20 January 2020

Fax art

I tend to think of my first computer game as being Baldur's Gate, but it's possible that it was actually The Manhole.

A lot of that Mac software I cut my teeth on was stuff published by Brøderbund: The Manhole and Myst, both by Cyan, Prince of Persia, Kid Pix. Those Cyan games in particular maintained a deliberate picture book metaphor. The worlds called Ages in Myst, if you didn't know, are contained in books authored by the game's characters. The Manhole, before Myst, and before its Masterpiece Edition CD-ROM remaster, was originally a black-and-white HyperCard program.

There's a pleasant sense of continuity between those 1-bit raster graphics and the drawings one finds in analog picture and puzzle books by the likes of, say, Christopher Manson. And a common thread  one can follow through all of these images is a relish for perspective.

Which brings us to the present, or nearly. Almost as late to the party as our eagle-eyed East India Company insurance inspector, I've now completed 2018's Return of the Obra Dinn, and, in hopes of extending aforementioned continuity, hereby submit my own report on the maritime calamity.

Spoilers ahead.

There's been much ado about Obra Dinn's core conceit, the Memento Mortem: a pocket watch which allows our anachronautical claims adjuster to visit the time of death of each passenger in a theater-in-the-round tableau vivant mort. Now we've seen this sort of thing in plenty of "detective" games, from BioShock to Tacoma. And there's certainly been no lack of first-person perspective puzzles in recent years, basically since Portal hit in 2007. As with many strong designs, though, the ingeniousness here lies in its algebra. The "audio log" precedes the 3-D scene in intertitles, without attribution, while the pictorial testimony is limited to a moment frozen in time, inviting intense scrutiny over every element of the composition, from blocking to poses to the placement of debris, trails of blood...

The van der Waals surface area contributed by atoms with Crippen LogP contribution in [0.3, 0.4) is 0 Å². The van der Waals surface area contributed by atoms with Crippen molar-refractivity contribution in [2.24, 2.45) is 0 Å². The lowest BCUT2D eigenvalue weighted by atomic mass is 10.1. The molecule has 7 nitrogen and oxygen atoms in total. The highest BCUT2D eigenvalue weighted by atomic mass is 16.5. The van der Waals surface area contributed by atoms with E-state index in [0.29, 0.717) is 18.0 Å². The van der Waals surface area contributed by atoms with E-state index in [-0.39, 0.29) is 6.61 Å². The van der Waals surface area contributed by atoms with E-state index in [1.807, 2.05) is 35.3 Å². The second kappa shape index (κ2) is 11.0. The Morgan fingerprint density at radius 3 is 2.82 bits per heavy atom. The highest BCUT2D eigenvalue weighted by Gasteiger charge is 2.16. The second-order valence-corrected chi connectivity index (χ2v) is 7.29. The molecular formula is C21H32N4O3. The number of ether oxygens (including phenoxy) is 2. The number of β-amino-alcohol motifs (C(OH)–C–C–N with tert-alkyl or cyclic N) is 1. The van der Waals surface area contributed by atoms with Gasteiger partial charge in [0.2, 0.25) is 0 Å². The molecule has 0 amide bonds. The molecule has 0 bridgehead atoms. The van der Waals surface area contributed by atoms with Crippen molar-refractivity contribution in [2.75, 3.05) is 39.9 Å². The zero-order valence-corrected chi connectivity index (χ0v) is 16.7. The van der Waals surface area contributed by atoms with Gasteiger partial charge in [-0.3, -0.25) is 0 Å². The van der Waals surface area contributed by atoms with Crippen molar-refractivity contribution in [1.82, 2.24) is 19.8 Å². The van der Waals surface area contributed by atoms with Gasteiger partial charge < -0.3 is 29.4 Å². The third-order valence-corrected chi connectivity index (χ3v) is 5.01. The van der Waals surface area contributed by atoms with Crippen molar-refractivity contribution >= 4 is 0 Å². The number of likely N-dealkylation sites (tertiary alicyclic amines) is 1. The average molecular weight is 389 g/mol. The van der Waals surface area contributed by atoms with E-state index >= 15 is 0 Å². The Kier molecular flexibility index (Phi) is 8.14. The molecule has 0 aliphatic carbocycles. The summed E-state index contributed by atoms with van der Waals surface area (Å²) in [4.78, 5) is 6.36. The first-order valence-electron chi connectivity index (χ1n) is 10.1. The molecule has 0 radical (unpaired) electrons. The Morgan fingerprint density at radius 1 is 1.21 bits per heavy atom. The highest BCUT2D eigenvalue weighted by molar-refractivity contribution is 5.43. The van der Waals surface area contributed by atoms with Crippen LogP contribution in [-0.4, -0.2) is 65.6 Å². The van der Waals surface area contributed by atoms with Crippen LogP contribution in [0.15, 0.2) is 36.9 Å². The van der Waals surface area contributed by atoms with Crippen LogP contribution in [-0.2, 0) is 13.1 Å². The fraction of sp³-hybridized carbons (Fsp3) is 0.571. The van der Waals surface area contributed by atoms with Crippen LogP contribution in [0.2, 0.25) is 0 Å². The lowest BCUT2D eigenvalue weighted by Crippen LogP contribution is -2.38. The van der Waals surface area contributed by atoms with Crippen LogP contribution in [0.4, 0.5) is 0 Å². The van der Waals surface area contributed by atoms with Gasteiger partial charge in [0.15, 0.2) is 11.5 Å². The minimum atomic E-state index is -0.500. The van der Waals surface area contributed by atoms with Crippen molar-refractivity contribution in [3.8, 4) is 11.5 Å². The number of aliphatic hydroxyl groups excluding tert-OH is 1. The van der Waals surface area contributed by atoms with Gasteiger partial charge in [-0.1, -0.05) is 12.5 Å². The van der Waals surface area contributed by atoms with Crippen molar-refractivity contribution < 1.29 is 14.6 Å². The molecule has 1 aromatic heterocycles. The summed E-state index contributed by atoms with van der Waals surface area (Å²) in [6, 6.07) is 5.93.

Obviously, collecting deaths is always a pleasure in itself; see: roguelikes. But there's a few other things I like about this. The fragmenting of the sensory evidence requires the player mentally sync it themselves. Enter ~imagination~. Many puzzle games, especially those drawing on the tradition of "enchanted" picture books—games like Gorogoa—ask for lateral thinking, which usually means visual punning. Obra Dinn, on the other hand, like its predecessor Papers, Please, bases its challenge in simple documentary cross-referencing. This is fine with me. It avoids a lot of the problems you get with those games' esoteric fussiness. Besides, there's enough enchantment here already: the pocket watch, the kraken(!), the kelp-men riding spider crabs(!!).

In fact I think key to Return of the Obra Dinn's charm is its juxtaposition of bureaucratic pedantry with mythical, magical, tentacular high seas tragedy. This contrast manifests pretty thoroughly in the interplay between 2-D and 3-D navigation, namely between the logbook and the ship. Bridging these two GUIs nicely is the dithered monochrome shading.

When I played the demo a few years back, I thought the look was smart but potentially distancing. Having now explored every nook and cranny of the good ship Obra Dinn, I actually find myself quite moved by it. The blinking pixel flies indicating a corpse. The rigging of the rigging. The mermaids' shells. The carpentry. I'm talking out of my ass here, but even the poly counts seem just so. Every bevel, every brace, every molding is a delight. It makes 3-D modeling seem both dignified and fun. The notes of surrealism, too, are placed so judiciously and memorably. Primarily the portal leading out of each death scene, which features the most classic, most hauntingly perfect lintel I can at this present moment imagine.